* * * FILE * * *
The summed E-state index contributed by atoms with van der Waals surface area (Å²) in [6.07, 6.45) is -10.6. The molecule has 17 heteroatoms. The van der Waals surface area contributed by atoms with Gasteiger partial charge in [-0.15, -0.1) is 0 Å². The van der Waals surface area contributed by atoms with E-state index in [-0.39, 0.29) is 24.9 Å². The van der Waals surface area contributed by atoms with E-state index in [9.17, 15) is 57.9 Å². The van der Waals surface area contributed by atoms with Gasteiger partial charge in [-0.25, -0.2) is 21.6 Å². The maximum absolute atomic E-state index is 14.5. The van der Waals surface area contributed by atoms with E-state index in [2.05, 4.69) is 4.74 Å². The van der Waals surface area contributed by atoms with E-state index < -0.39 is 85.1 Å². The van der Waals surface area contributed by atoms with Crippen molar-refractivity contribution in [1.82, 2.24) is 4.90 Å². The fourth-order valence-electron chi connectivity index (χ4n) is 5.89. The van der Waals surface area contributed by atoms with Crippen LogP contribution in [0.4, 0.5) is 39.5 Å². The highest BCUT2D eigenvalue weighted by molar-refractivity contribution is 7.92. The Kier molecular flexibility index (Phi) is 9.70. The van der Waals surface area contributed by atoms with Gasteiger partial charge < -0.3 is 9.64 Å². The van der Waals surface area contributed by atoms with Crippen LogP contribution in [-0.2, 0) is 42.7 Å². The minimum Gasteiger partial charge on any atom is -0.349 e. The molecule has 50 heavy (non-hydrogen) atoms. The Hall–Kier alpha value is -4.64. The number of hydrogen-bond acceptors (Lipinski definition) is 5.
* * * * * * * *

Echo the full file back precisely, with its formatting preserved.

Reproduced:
The summed E-state index contributed by atoms with van der Waals surface area (Å²) in [6.07, 6.45) is -10.6. The molecule has 17 heteroatoms. The van der Waals surface area contributed by atoms with Gasteiger partial charge in [-0.15, -0.1) is 0 Å². The van der Waals surface area contributed by atoms with E-state index in [-0.39, 0.29) is 24.9 Å². The van der Waals surface area contributed by atoms with E-state index in [9.17, 15) is 57.9 Å². The van der Waals surface area contributed by atoms with Gasteiger partial charge in [-0.25, -0.2) is 21.6 Å². The maximum absolute atomic E-state index is 14.5. The van der Waals surface area contributed by atoms with E-state index in [2.05, 4.69) is 4.74 Å². The van der Waals surface area contributed by atoms with E-state index < -0.39 is 85.1 Å². The van der Waals surface area contributed by atoms with Crippen molar-refractivity contribution in [1.82, 2.24) is 4.90 Å². The fourth-order valence-electron chi connectivity index (χ4n) is 5.89. The van der Waals surface area contributed by atoms with Crippen LogP contribution in [0.4, 0.5) is 39.5 Å². The highest BCUT2D eigenvalue weighted by molar-refractivity contribution is 7.92. The Kier molecular flexibility index (Phi) is 9.70. The van der Waals surface area contributed by atoms with Gasteiger partial charge < -0.3 is 9.64 Å². The van der Waals surface area contributed by atoms with Crippen LogP contribution in [-0.2, 0) is 42.7 Å². The minimum Gasteiger partial charge on any atom is -0.349 e. The molecule has 50 heavy (non-hydrogen) atoms. The Hall–Kier alpha value is -4.64. The number of hydrogen-bond acceptors (Lipinski definition) is 5.